Author Topic: Koko didn't want a kitten after all.  (Read 2027 times)

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Offline daniel1948

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Koko didn't want a kitten after all.
« on: July 05, 2018, 07:32:41 PM »
Well, maybe she did, but we can't really know. Turns out, according to the latest episode of Skeptoid, that everything we thought we knew ("we" being the general public; I might be the last skeptic to have found this out) about apes using sign language has been based on books and journalism from the researchers themselves, not from any peer-reviewed studies. Koko's handler, Francine Patterson, interpreted all of Koko's signs, and according to people who have reviewed the available tapes and other material, Koko was incapable of constructing sentences, and all she (and other signing apes) have ever been able to use signs for is begging. Lots of animals learn begging signals. Your dog is an expert, if you have a dog. Further, one report stated that in a TV appearance, Koko never made a sign that Patterson had not made immediately before. The same is true of all other signing apes. Patterson never published a scientific paper on Koko. Everything "we" knew comes from the popular press.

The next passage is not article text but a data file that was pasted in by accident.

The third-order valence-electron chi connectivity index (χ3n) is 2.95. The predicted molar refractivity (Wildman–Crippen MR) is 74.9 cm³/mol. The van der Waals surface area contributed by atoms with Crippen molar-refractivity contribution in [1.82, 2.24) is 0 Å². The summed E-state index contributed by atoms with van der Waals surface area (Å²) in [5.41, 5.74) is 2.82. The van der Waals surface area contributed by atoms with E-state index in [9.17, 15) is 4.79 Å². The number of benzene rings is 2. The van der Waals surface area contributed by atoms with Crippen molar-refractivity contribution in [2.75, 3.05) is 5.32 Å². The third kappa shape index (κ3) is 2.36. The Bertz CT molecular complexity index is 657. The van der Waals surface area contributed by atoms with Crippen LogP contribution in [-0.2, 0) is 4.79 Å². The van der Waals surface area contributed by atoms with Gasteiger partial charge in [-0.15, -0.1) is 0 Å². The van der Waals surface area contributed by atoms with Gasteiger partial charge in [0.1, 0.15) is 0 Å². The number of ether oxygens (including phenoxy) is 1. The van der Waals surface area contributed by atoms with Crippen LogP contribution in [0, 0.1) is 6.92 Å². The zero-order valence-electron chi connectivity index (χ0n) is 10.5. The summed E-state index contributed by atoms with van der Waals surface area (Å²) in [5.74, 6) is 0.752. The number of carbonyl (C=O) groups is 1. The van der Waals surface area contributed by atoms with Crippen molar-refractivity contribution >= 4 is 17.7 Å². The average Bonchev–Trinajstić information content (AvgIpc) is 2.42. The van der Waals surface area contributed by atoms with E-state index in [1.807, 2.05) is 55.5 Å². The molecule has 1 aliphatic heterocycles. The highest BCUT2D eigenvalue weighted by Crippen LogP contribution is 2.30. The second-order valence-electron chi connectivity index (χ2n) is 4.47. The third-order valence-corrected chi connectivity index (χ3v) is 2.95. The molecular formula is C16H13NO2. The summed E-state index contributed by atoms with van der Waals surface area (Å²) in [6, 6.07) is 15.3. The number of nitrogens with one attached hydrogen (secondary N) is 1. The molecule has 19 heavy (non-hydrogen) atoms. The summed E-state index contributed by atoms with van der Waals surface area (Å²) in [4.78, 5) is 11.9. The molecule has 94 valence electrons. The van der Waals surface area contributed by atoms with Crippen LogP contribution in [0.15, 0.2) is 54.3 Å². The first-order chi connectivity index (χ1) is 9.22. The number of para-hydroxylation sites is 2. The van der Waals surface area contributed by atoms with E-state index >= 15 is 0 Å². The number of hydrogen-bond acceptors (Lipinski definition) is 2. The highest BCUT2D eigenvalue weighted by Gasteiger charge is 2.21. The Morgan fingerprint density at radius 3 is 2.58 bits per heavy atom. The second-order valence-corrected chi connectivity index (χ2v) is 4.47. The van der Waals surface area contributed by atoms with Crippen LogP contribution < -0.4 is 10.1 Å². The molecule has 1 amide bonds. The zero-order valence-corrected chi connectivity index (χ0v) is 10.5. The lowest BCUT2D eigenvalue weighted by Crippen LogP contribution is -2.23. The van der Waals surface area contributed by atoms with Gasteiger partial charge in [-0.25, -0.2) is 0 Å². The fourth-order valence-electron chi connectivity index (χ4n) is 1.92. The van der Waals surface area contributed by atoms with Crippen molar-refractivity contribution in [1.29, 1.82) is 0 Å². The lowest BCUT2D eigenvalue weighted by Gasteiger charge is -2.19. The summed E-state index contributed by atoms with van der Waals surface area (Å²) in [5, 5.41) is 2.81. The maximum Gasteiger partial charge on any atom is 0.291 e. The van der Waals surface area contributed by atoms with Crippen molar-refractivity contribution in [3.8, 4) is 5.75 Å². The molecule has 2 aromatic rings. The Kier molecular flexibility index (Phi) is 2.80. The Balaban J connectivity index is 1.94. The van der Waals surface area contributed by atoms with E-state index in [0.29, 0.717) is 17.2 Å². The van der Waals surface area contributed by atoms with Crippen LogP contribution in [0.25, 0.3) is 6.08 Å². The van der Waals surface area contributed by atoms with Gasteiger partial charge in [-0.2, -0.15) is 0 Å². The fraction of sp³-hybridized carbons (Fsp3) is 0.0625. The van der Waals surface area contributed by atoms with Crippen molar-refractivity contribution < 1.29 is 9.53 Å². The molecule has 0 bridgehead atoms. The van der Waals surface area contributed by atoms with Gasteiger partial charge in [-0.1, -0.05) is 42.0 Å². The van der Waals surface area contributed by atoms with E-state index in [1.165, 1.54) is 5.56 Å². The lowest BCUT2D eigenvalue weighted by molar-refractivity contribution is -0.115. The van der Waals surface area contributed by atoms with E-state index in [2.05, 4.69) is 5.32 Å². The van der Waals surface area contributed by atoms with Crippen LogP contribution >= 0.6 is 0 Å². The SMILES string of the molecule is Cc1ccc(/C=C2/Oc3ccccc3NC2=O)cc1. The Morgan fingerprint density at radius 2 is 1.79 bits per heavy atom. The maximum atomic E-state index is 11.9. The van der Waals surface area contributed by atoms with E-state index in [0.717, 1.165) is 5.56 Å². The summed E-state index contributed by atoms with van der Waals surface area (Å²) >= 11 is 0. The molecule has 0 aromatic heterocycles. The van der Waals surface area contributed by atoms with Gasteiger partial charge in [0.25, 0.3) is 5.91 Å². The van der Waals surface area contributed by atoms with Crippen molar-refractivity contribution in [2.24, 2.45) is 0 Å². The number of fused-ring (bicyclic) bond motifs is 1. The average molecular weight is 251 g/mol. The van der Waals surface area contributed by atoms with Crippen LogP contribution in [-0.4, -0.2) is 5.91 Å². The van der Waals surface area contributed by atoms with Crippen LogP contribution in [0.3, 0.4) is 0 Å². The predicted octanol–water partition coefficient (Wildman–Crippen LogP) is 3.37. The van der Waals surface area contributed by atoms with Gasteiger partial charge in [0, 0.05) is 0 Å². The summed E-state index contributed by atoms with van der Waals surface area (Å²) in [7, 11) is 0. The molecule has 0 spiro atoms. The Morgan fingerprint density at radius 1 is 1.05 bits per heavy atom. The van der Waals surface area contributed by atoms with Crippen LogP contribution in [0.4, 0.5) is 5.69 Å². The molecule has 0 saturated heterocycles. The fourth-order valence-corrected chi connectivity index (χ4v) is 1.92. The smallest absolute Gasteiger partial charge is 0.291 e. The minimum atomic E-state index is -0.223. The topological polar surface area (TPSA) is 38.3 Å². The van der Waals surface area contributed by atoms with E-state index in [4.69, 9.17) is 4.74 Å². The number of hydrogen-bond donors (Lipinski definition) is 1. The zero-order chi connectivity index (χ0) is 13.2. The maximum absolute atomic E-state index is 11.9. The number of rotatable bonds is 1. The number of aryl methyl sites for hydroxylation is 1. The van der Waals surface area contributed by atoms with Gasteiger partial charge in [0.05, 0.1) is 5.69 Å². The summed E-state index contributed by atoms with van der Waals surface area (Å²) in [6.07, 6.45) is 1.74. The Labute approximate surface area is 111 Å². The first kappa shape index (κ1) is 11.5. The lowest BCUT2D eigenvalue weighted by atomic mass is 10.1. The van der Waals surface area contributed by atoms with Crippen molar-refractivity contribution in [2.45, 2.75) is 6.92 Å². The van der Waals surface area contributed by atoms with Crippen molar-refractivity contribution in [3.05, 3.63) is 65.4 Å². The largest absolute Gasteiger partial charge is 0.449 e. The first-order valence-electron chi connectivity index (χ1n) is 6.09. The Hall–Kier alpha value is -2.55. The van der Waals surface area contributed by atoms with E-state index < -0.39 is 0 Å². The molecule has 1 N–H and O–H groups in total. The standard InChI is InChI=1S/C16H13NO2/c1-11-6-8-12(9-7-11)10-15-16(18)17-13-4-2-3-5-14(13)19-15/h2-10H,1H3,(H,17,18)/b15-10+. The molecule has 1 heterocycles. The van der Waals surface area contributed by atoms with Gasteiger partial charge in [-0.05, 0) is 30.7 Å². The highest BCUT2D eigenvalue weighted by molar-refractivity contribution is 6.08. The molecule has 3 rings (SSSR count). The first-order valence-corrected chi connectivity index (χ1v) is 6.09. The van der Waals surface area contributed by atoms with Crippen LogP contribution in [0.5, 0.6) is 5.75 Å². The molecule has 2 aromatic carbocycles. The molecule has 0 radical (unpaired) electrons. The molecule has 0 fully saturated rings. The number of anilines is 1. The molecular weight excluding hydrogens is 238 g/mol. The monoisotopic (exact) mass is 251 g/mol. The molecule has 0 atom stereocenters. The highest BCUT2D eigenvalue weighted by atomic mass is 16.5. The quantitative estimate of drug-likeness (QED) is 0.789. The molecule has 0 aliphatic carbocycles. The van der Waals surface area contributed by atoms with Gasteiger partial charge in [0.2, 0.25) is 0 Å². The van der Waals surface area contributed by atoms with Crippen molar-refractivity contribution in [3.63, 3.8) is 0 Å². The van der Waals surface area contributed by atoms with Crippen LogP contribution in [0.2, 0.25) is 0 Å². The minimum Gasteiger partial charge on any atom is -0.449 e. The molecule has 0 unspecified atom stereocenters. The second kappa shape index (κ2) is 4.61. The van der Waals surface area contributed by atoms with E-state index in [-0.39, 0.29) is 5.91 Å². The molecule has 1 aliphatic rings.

Audio and transcript of the Skeptoid episode here.

Audio also available wherever you get podcasts. (Yeah, I know some folks don't like Dunning because of his criminal history. I still enjoy the show. And anyway, I'm an ex-con too.)
Daniel
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Offline The Latinist

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Re: Koko didn't want a kitten after all.
« Reply #1 on: July 05, 2018, 08:55:22 PM »
Daniel, if what you’ve understood from the various discussions of Dunning on this forum is that some of us don’t like him “because of his criminal history,” then you’ve completely misunderstood everything that we’ve quite clearly said on the subject.
I would like to propose...that...it is undesirable to believe in a proposition when there is no ground whatever for supposing it true. — Bertrand Russell

Offline arthwollipot

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Re: Koko didn't want a kitten after all.